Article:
Changing the conversation on domestic violence

How Interval House tapped into the current wave of celeb allegations to turn around a campaign in only six days.
interval

With high-profile domestic violence cases heating up the airwaves and social channels, Toronto’s Interval House, a place dedicated to helping women affected by the issue, has been trying to be an active participant, says Sandra Hawken Diaz, director of engagement and partnership at the non-profit.

But to really interrupt the conversation, the brand benefited from some donated creative. A new campaign by KBS’s recently-launched Cause Company features a man berating his female partner in an elevator. When a third person steps into the shot, she helps stop the escalating violence by simply stepping in the way. The video asks people to “change the conversation.”

It is inspired by the string of elevator videos catching domestic violence acts perpetuated by celebs (such as the recent Ray Rice video, who is seen hitting his partner,) the video is completely silent and in black and white.

It targets everyone, Hawken Diaz says. “We know that rarely does the public talk about the issue of violence against women,” she says. “For us, there’s two targets: one is broadly the general public – to help change attitudes and minds – but also women who might be living in violent relationships. It’s not uncommon for a woman to see a campaign like this and have that aha moment to say, ‘Oh wait, that’s me.’”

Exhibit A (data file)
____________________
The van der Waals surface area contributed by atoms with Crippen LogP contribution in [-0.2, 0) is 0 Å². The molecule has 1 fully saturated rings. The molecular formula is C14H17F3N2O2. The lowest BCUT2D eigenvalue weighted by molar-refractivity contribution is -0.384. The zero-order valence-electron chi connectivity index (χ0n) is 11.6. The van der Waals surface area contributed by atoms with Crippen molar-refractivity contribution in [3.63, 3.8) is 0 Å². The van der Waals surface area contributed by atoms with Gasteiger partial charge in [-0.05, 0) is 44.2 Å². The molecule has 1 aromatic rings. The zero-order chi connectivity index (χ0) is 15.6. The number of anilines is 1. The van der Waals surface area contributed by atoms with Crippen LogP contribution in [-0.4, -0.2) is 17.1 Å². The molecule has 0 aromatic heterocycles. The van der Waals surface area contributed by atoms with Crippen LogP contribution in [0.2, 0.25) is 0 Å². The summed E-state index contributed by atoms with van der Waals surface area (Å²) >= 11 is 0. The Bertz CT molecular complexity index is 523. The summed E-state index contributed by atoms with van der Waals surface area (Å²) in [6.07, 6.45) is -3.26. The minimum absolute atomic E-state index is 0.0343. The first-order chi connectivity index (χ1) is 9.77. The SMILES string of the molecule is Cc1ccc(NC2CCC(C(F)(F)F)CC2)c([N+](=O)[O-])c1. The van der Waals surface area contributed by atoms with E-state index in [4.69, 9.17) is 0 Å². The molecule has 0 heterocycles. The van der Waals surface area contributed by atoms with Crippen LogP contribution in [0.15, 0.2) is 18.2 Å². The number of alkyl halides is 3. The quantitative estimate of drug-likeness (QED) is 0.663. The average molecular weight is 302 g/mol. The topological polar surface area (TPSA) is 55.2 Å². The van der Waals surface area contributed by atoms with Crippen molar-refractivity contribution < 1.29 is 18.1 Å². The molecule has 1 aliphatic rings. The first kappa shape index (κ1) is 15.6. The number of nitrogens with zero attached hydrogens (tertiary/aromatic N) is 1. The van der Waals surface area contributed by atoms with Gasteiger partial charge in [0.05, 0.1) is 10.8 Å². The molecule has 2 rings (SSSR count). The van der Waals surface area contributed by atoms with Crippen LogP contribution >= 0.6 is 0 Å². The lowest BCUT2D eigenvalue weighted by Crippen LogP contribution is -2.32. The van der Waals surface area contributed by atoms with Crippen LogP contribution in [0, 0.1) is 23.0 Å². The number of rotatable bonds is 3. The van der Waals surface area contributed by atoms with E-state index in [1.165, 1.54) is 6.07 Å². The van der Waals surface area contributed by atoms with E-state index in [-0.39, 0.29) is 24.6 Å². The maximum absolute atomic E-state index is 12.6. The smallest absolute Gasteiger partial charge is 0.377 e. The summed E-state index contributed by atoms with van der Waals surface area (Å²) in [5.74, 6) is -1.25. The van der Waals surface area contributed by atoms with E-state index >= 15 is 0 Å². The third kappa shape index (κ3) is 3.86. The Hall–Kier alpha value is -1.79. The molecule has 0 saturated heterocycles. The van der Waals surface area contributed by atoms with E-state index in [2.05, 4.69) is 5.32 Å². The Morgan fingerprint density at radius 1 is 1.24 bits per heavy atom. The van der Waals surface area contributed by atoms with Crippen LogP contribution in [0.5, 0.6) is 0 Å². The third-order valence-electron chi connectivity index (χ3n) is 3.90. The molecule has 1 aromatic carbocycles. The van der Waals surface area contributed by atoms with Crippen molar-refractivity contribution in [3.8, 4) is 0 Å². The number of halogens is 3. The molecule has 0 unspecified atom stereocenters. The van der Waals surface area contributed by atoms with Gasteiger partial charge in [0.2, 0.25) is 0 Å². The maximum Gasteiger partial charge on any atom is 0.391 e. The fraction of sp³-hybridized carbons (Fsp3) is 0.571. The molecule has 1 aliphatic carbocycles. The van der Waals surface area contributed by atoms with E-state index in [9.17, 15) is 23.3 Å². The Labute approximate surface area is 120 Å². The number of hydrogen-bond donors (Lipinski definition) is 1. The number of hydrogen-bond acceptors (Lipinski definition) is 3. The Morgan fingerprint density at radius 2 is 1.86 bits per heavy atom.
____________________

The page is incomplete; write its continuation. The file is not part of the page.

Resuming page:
The campaign, which was released last week, was created in less than six days, she says. Speed was paramount because they needed to be able to capitalize on the conversation happening online. “Our expectation is this campaign will be most relevant in the next couple of weeks,” she says, referencing the dwindling nature of hot topics such as this one. Conversation is still fresh, due to new allegations coming forth against Rice. “But [conversation] won’t happen indefinitely. We just squeaked in.’

The campaign will rely on word of mouth and social to drive views, as well as donated media (with the brand currently awaiting regulator approval before the spot starts to air on City).

The campaign was done with the blessing of the brand’s AOR, Union. Both Union and KBS are MDC agencies, and Union will have a new campaign to roll out in 2015.